Richard Ford

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Richard Ford grew up in London to a primarily classical music family, his mother being an amateur opera singer. At age 11, he landed a gig singing in Andrew Lloyd Webber and Tim Rice’s choir for some of their earlier performances and even recording with them at St. Paul’s Cathedral, Abbey Road, and Decca Studios, West Hampstead. In his early teens, Ford became more exposed to pop music, which sparked an interest in jazz and psychedelic rock. His early influences included The Don Ellis Big Band, Yes, and Todd Rundgren. 

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L.A.-based British composer/producer Richard Ford releases BP2

As an accomplished composer, producer, and bassist, as an Emmy-winning music editor, and executive music producer for film, L.A.-based Brit-transplant Richard Ford humbly maintains a resume of impressive accolades. He has worked with many Oscar-winning filmmakers on such films as Sideways, Argo, and Hidden Figures and, all this as a kind of second career after spending his early adult life as bass player for British music icons like Joe Jackson, Bram Tchaikovsky, and revered guitarist Bill Nelson. 

Ford is now set to drop his latest single, a cover of The Blue Nile song “Soon” (out March 26, 2021) just ahead of his forthcoming album BP2, to be released later this spring.

A long-time fan of The Blue Nile’s songs from the late 80s and early 90s, Ford notes that “Soon” showed up serendipitously on his playlist a couple of years ago and he immediately started thinking about the possibility of covering it for his upcoming project. The single pays homage to the original track with raw, sweet, and ethereal vocals by Canadian songwriter and singer  Kessi Blue.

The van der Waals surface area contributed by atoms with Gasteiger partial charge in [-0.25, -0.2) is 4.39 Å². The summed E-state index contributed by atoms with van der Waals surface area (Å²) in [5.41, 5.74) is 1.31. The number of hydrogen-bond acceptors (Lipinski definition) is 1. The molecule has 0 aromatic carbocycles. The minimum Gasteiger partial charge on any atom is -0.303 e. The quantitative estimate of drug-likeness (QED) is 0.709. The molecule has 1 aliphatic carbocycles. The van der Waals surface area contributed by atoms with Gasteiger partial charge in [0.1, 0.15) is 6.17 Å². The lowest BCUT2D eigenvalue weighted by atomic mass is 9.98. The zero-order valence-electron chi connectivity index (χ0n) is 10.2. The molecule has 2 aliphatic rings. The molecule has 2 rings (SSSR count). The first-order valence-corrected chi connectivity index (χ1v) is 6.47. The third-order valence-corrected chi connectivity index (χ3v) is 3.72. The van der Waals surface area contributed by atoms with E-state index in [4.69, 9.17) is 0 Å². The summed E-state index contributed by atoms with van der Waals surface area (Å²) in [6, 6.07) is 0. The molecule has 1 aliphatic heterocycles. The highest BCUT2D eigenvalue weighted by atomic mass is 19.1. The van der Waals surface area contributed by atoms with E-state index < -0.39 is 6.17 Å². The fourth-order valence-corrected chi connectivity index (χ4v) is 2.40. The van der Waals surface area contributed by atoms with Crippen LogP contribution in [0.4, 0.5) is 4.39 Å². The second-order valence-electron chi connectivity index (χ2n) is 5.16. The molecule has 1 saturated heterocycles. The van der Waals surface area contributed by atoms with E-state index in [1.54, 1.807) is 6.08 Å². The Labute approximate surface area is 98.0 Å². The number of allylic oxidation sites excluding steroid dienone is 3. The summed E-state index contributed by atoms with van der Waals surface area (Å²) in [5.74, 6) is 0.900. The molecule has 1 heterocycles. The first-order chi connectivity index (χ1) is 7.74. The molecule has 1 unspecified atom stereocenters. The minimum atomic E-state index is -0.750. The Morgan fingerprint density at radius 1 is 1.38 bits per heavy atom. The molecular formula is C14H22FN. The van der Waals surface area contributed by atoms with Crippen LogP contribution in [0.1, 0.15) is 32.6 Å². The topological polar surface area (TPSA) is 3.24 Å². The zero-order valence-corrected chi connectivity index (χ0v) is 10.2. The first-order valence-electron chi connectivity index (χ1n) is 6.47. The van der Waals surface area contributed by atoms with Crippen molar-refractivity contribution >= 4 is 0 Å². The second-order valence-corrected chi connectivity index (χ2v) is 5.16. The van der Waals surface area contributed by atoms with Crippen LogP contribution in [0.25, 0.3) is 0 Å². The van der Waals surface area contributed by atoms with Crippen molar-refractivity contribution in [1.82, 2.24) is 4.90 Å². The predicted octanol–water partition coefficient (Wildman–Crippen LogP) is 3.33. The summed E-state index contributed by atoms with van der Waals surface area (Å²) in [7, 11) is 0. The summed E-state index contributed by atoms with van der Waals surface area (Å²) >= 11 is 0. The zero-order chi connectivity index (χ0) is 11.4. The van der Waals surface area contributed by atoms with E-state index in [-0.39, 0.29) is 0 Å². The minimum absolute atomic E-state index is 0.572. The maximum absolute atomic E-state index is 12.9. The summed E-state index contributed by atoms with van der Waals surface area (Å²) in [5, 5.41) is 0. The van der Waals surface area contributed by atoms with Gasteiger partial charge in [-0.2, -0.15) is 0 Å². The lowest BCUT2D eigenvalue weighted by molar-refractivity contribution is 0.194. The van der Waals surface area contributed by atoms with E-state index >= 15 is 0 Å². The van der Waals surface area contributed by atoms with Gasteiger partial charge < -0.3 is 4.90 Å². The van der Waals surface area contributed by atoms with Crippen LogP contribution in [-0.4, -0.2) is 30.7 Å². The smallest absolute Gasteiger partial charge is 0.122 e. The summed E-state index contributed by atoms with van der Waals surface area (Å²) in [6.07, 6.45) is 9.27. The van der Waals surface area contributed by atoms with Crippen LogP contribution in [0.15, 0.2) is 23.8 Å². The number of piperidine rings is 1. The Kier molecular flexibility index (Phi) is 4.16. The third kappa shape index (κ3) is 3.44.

When Blue expressed an interest in laying down the vocals, Ford dove into working on the backing tracks and arranged the piece specifically with her voice in mind. The two had met a few years ago when Blue had been working with a team of producers that shared studio space with Ford in Los Angeles. Blown away by her natural talent and versatility when she sang in the chorus on his cover of George Duke’s “Malibu” from his last album Basso Profondissimo, he hoped there would be an opportunity to work with her again. 

Says Ford, “That opportunity came when Kessi was back in L.A. for a brief visit in 2019, she was psyched to work with me on ‘Soon’. We recorded vocals at My Sonic Temple Studio in Santa Monica, and within a couple of takes, she’d laid the vocal part down to a fault, delivering above and beyond expectation. She nailed it!”

​In keeping with the primarily instrumental theme of Ford’s previous album Basso Profondissimo — aside from the vocals and drums, all other parts were played on bass, giving the piece a  unique sound and a feel reminiscent of 1970’s British Soul. Subsequently, a beautifully crafted string arrangement by composer Mark Orton (formerly of Tin Hat Trio) was added, and Grammy and Emmy-winning mixer Chris Fogel came on board to dial in the sonics.  

Ford received the ultimate compliment for his version of “Soon” when Paul Buchanan, who originally penned the song for his band The Blue Nile told him, “It’s gorgeous! I’m complimented you chose it and made such a lovely version. It’s great to hear the bass, please thank Kessi Blue for singing it so beautifully.”

Richard Ford grew up in London to a primarily classical music family, his mother being an amateur opera singer. At age 11, he landed a gig singing in Andrew Lloyd Webber and Tim Rice’s choir for some of their earlier performances and even recording with them at St. Paul’s Cathedral, Abbey Road, and Decca Studios, West Hampstead. In his early teens, Ford became more exposed to pop music, which sparked an interest in jazz and psychedelic rock. His early influences included The Don Ellis Big Band, Yes, and Todd Rundgren.